According to Knight Frank’s global report, residential prices in Budapest grew by 19% y-o-y in Q3 2018, registering the third largest growth rate in the world. Zagreb also registered a growth rate above 10%.
The Chinese city of Xi’an leads the index this quarter registering price growth of 20% in the year to September 2018 – although it remains an outlier compared to most other Chinese cities. The capital of Shaanxi Province in central China, Xi’an, recorded almost double the rate of growth of Changsha (10.9%), China’s second strongest performing city.
In March 2017, Xi’an’s local government eased residency requirements which led to the arrival of over 800,000 new residents, according to government data, strengthening demand and hence prices. A range of cooling measures have since been introduced, the latest being a two home limit for Xi’an residents and a single property for non-locals.
Xi’an is joined by five other Asian cities in the top ten rankings this quarter, including Hong Kong and four Indian cities.
Analysis by world region shows cities in Asia Pacific have seen a surge in growth over the last 12 months. On average prices across Asia Pacific cities increased 6.2% over the 12-months to September 2018, up from 3.3% a year ago. Of the remaining world regions, only Latin America and Russia/CIS have seen price growth accelerate, all others, including Europe and North America, have registered slower growth.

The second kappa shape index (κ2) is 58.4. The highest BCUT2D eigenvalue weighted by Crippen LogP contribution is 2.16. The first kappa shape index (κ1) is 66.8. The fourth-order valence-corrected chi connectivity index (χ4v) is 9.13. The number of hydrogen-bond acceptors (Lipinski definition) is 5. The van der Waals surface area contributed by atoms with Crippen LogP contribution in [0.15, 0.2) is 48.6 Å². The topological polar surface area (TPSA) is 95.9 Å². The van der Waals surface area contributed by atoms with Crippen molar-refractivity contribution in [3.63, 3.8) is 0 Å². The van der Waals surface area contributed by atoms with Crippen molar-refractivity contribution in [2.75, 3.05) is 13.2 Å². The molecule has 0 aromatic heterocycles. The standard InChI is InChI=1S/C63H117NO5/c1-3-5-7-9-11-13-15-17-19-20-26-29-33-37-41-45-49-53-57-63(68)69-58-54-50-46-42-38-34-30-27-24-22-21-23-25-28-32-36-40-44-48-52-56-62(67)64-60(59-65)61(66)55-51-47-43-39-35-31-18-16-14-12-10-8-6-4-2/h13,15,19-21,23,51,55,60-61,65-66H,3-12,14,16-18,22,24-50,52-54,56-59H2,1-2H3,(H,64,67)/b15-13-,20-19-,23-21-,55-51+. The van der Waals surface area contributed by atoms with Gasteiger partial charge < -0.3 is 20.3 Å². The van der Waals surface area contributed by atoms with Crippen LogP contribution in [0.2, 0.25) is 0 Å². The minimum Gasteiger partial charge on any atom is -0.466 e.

In Europe, Budapest (19%) and the Dutch cities of Rotterdam (16%) and Amsterdam (13%) retain their top ten ranking this quarter and are joined by the Portuguese city of Porto (17%) for the first time.
Glasgow (10%) now leads the eight UK cities tracked, having overtaken Edinburgh (8%). Similarly, San Francisco (10%) is now outpacing Seattle (8%) which has been the US frontrunner for the past ten quarters.
Of the 150 cities tracked, 123 (82%) registered a rise in residential prices over the 12-month period with several first-tier cities such as London, Melbourne, Shanghai and Kuala Lumpur seeing prices slip on an annual basis. Six Italian cities now sit within the bottom 20 rankings including Venice and Rome.
Stockholm (-7%), Tel Aviv (-8%) and Turin (-13%) represent the three weakest city markets this quarter. A mix of economic stagnation, high rates of new supply and affordability constraints are contributing to softening prices in a number of these urban markets.